# Need to remember something

1. Dec 14, 2003

### MathematicalPhysicist

with the increase of a body's velocity to the speed of light (v->c) so does the body's mass increase m->infinity.
does this means that light has infinite mass? i know that light doesnt have rest mass because it never rests .

hope that my layman terms wont affect the answer.

2. Dec 14, 2003

### DW

Mass doesn't increase with speed. According to modern relativity it is invariant. And a photon has zero mass. The relation between energy and mass according to special relativity is
E^2 = (pc)^2 + (mc^2)^2
For a photon E = hf and p = h/lamda = hf/c.
This gives:
(hf)^2 = (hf)^2 + (mc^2)^2
m = 0.
It is only when the momentum of a massive particle is zero, p = 0 that it gives the popular result
E = mc^2.

3. Dec 15, 2003

### MathematicalPhysicist

i was under the impression that when you acclerate a matter up to the speed of light the mass of the body increases, thanks for correcting me.

4. Dec 15, 2003

### DW

Thats an old paradigm introduced by Tolman, Lewis, and Plank, not Einstein who came to oppose it, that has no place in modern relativity. The modern definition of mass is such that it does not depend on speed. It is invariant.

5. Dec 16, 2003

### Janus

Staff Emeritus
This thread has been edited in order to get it back on topic.

6. Dec 18, 2003

### MathematicalPhysicist

so the mass of a body stays constant all the time? (i derived that from ivariant- doesnt change).

7. Dec 18, 2003

### DW

Invariant and conserved mean two different things. An invariant thing does not change value with respect to velocity changes or in general in coordinate transformations. A conserved thing keeps the same value over time. The mass of an object is defined as its center of momentum frame energy divided by the square of the speed c. You can change the mass of an object over time simply by adding energy too it. Of course if you include the matter where that energy came from as a part of the system center of momentum frame energy and therefor mass will be conserved so whether the objects mass is conserved over time really depends on what you want to include as a part of the system defining the object.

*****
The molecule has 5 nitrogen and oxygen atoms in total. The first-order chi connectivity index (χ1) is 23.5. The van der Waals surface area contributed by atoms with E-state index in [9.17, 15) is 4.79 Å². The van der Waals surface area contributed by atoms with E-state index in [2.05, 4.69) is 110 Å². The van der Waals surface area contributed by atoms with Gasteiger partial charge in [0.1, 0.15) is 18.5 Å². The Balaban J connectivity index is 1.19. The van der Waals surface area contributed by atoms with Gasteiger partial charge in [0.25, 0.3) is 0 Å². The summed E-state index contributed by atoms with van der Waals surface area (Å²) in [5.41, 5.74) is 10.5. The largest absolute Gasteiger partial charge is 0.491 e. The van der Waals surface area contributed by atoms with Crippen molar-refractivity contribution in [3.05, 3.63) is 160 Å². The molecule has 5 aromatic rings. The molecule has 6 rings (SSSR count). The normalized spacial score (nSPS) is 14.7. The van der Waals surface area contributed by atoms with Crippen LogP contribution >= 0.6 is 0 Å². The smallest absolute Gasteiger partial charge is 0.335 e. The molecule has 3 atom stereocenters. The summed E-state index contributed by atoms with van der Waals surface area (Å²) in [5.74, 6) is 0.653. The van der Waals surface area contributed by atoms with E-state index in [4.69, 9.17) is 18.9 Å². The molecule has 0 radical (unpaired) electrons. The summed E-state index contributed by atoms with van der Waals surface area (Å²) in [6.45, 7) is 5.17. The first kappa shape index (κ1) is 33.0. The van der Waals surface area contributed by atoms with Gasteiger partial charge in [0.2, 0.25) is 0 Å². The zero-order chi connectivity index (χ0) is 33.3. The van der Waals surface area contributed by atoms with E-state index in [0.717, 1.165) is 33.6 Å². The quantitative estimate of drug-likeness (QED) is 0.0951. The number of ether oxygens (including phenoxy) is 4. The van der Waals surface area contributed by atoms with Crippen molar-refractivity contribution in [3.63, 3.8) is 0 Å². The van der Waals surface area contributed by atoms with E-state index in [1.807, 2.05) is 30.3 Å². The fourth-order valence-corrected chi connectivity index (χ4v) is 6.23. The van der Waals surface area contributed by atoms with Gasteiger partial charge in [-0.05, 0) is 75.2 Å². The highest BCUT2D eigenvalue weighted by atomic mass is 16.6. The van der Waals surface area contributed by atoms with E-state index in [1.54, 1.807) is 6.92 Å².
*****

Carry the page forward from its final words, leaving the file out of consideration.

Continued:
8. Dec 18, 2003

### MathematicalPhysicist

"You can change the mass of an object over time simply by adding energy too it." -two questions: 1. the adding of energy will it increase the mass or decrease it? 2. the other way around of is substracting from the object energy and you can do so by freazing it then object looses energy but it doesnt affect the mass (so this is a bad example of substracting mass that will change the mass) can you give example of substraction of energy from object and as a consequence a change in the mass?

9. Dec 19, 2003

### DW

By adding energy I do mean center of momentum frame energy. So, yes heating it up adds a minute amount of mass. Cooling it down subtracts mass from it. You may also remove mass simply by cutting a chunk off. It may also absord or emit latent energy in a phase change. You might also change the pressure at constant temperature.

10. Dec 19, 2003

### marcus

welcome DW

IIRC an atomic mass unit is about 930 MeV and
boltzmann k is about 8.6E-5 eV per kelvin
so we can even do an example
and see by how much the weight of an iron cannonball increases if it is heated by 10 degrees.

by what percentage, or ppm, or parts per billion, do I guess the weight would increase?

it would be so much nicer if an atomic mass unit were 1000 MeV
and boltzmann k were a tenthousandth of an eV per kelvin,
a flat E-4 eV/K.

Then an iron atom of 56 mass units would be 56 GeV
and, since the heat capacity of a solid chunk of metal is about 3k per atom, raising temp by 10 kelvin would mean putting in about 30E-4 eV per atom

the fractional weight gain is whatever fraction 3E-3 eV is of 56GeV.
it looks like less than one tenth of a part per trillion.

So if Loop can supply a set of scales that can weigh accurate to one part in ten trillion, then we can demonstrate to him that heating an iron ball makes it heavier. and cooling it makes it lighter

this was meant as a friendly intrusion, you said everything necessary but I just felt sociable and chimed in